Part One: Prodrome | Chapter One: Triage
There are too many of them.
Dean clutches the chunk of fence in his hands, a rusted and flaking security blanket. He knows that’s all it is, that it’s no match for what’s converging on them. Sam knows it too, Dean can feel this like he can feel his own heartbeat. A heavy hand lands hard on his shoulder.
“Close your eyes,” Cas says, not a shout, but a low warning, and well, Dean knows the drill, he doesn’t need to be told twice.
It isn’t enough, though. His eyelids are hot and the light’s going right through them, he has to drop the iron bar so he can cover his face with both arms. A thousand miles away, a second soft thud tells him Sam’s come to the same conclusion. The air is filled with an almost chlorinated, sterile smell that Dean recognizes as ozone, and there’s a whine, a high-pitched ringing sound that seems to drill right into Dean’s eardrums. It reminds him of the first time Cas tried to speak to him. Is that what he’s doing now? Speaking? Dean’s skin prickles with goosebumps.
Cas’ grip never lets up on the flesh of his shoulder, fingers digging hard enough to leave a bruise. Dean focuses on that, uses it to ground himself.
Something brushes against the back of his neck, soft and smooth, and there’s a sensation like a blanket thrown at him from behind.
Everything is whisked away, as if the entire landscape was the illusion of a stage magician.
There is silence, or near enough to it. Slowly, experimentally, he straightens up and pulls his arms away from his face. Seeing only the dark-red-nothing ordinary to closed eyes in a lit room, he permits himself a few blinks.
The bunker library has taken the place of the cemetery and for a frozen moment, it seems like everything is some variety of fine, like they all stumbled out of a nightmare and into a perfectly ordinary...
What time is it?
It had seemed like afternoon before, golden and hazy, but that was Chuck’s doing somehow, something he conjured for his own enjoyment. After he’d snapped it was night, but had he done that for the sake of drama too?
The clock on his phone is wild with unrecognizable glyphs.
“Sam?” Dean’s gaze is wild with flickering disbelief, the first place it lands is on Sam, scanning for signs of damage. “You uh… good?”
“I’m… I think so. More or less.” Gunshot wound aside, Sam probably means but does not say, because that is a problem that they know how to solve. Dean is obviously inquiring about more urgent maladies.
“Cas? Damage report?” Dean isn’t sure if Cas will get the reference or just take it literally. It’s hard to predict, anymore, but it doesn’t make much difference in this case. He almost asks how Cas got them past the wards, but there’s been any number of minor warding failures over the last couple of years.
Dean’s running theory about that is that Chuck screwed them up somehow when he visited on Amara-related business, but then, Chuck screwed it up is also his current theory on most things at this particular moment.
“I…” Cas swallows, frowns, does not meet Dean’s eyes. He slumps forward, leaning on the table like a runner with a cramp, and Dean’s across the room like a shot to guide him into chair before he collapses.
There’s a line between Sam’s eyebrows as he comes up behind Cas’ chair. He’s cradling one arm with the other, but his movements are still gentle and tightly controlled. Adrenaline, Dean suspects, still blocking some of the pain. Sam asks Cas, “What is it?”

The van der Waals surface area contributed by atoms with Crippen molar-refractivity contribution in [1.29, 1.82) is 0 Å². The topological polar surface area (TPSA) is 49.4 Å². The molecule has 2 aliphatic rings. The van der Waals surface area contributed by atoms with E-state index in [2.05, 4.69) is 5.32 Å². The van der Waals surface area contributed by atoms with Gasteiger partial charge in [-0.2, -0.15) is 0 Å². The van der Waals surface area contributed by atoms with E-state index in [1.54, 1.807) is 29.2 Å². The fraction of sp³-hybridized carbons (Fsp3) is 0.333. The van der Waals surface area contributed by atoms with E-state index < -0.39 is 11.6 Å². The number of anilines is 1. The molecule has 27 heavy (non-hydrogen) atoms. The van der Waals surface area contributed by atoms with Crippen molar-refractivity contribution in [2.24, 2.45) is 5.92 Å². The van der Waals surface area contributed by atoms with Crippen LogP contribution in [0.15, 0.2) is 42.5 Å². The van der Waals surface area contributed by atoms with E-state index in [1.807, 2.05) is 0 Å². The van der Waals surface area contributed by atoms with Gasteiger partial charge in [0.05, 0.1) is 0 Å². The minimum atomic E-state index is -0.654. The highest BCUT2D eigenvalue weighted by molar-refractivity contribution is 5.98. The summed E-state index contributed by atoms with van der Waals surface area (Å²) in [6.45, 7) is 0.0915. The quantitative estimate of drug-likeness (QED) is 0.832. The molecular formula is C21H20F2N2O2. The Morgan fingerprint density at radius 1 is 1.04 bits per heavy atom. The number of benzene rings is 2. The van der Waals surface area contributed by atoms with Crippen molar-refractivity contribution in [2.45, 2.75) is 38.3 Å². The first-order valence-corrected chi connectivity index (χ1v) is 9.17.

Cas doesn’t answer. Instead, he swallows again, and then it becomes clear why: his face tenses, his mouth becomes a hard line, and he gags.
Dean wants to press him for what’s happening, but it’s no use. Cas’ won't answer, his mouth is occupied. He’s leaning forward in spasms, coughing, and doing something that isn’t quite vomiting, given that he hasn’t had almost anything in his stomach for probably years.
What’s coming up his throat and out through his mouth, falling between his knees and pooling on the library floor, is the blue-white light of grace. Cas’ hand comes up and grabs Dean’s for support and leverage, squeezing like he’s trying to break Dean’s fingers.
Dean, for his part, does nothing to prevent this. He looks at the place where their hands meet and decides he’s fine with it, fine with whatever is needed.
“Sam--” Cas rasps the warning between coughs, not turning around. “ Move.”
This is nowhere near enough information, but Sam’s spent his whole life interpreting sudden, life-or-death instructions, so he dives out of the way through sheer instinct. Dean follows the movement with his eyes, relieved to find Sam clear of the mess of darkness that erupts with a pop and a shock-wave precisely into the space where he’d been standing.
“Cas, what--” Dean’s speech cuts off the moment his eyes actually process the scene in front of him -- the rain of feathers and scraps of cloth.
Cas’ clothes -- coat, jacket, and shirt -- are no more than a pile of neutral-toned ribbons around him. For a second, all he’s got on above the waist is his tie and a torn-away bit of his shirt collar, which Dean makes a mental note to be amused by later. He scrabbles off the tie (leaving the collar to fall to the floor as well) either in discomfort or frustration or both.
“Wings,” Sam identifies, a little stunned and picking himself up off the floor between the library stacks. He eyes the chaos of overturned tables and broken chairs -- including the back and arms snapped clean off of the one Cas is sitting in. It’s not hard to imagine how hard he’d have been hit, how far he’d have been thrown, if he hadn’t dodged on command. “Cas, can you tell us what’s happening? Is there something we can do?”